Flying to and from camp was also an adventure. The one slightly intriguing restaurant in the Atlanta airport that might have been a good choice, “Garbanzos,” was shut up tight, its metal grate pulled down and locked. No beans for me. I ate my Larabar pulled out of the bottom of my purse, and couldn’t wait to be back in my kitchen.
I always miss my kitchen when I travel. Cooking is my primary hobby- along with hiking which burns off the calories from the kitchen- and I miss the creative opportunity to create meals each day.
When I got home I headed to the grocery store. Kale. Asparagus. Peas. Black beans. Rotini. Tofu. Almonds. Cashew yogurt. Oat milk. Carrots. Broccoli. Green beans. Ahhh.
Lest this all sound like vegan whining, let me say that I learned a lot. I learned about the generosity and graciousness of a camp staff to accommodate a diet that is not contextual, I learned more about my “why” of veganism, and how the “why” informs the practice. I could have eaten the rest of that corn muffin. No one would have noticed. I’m not allergic to eggs or milk. But I thought about my first “why” (seeking to make a radical change that can strengthen me, spiritually and mentally) and my evolving “whys” (environmental benefits of plant-based eating, health benefits for my body) and I was glad for the opportunity to deepen my resolve and my practice.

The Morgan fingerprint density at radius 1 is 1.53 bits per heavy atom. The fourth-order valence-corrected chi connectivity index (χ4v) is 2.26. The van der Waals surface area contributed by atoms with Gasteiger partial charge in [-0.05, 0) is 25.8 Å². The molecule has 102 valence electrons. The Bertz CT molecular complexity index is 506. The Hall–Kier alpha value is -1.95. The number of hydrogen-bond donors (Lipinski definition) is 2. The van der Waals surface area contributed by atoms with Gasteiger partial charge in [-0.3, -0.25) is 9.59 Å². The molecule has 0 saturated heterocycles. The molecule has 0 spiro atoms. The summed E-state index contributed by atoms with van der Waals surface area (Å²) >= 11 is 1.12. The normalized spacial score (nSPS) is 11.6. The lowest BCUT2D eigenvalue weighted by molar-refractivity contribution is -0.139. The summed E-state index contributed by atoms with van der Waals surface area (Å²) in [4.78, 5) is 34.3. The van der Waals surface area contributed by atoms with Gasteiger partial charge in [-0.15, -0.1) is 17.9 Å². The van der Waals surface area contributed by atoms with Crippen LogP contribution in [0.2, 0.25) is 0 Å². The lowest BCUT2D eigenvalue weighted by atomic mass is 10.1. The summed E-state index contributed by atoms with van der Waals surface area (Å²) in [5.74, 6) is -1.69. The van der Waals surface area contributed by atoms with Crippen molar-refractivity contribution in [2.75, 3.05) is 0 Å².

I also went horseback riding at camp on our free afternoon. In the past I have done the trail rides at camp without blinking. This time, as I rode through the piney forests, I wondered how this practice would be regarded by those following a vegan lifestyle. To vegans, animals are friends, and they are to be respected and not to be used for entertainment. That’s why vegans eschew rodeos and zoos. This was a little different than pushing the uneaten corn muffin to the side of the plate. I couldn’t really jump off old “Shaq” and tell him to make his way back to the barn without me because I’d had a sudden vegan-epiphany. And so we rode on, and I patted his neck, all shiny and warm from the sun, and I thought kind thoughts about the work that he was doing lugging me up and down the hills of our trail in the soft red dirt. Thanks, Shaq.
I’m learning. I’m growing. It’s an adventure.
Here are some pics from my walks at camp, most of which took place before dawn. And a shot of my first night’s dinner back home.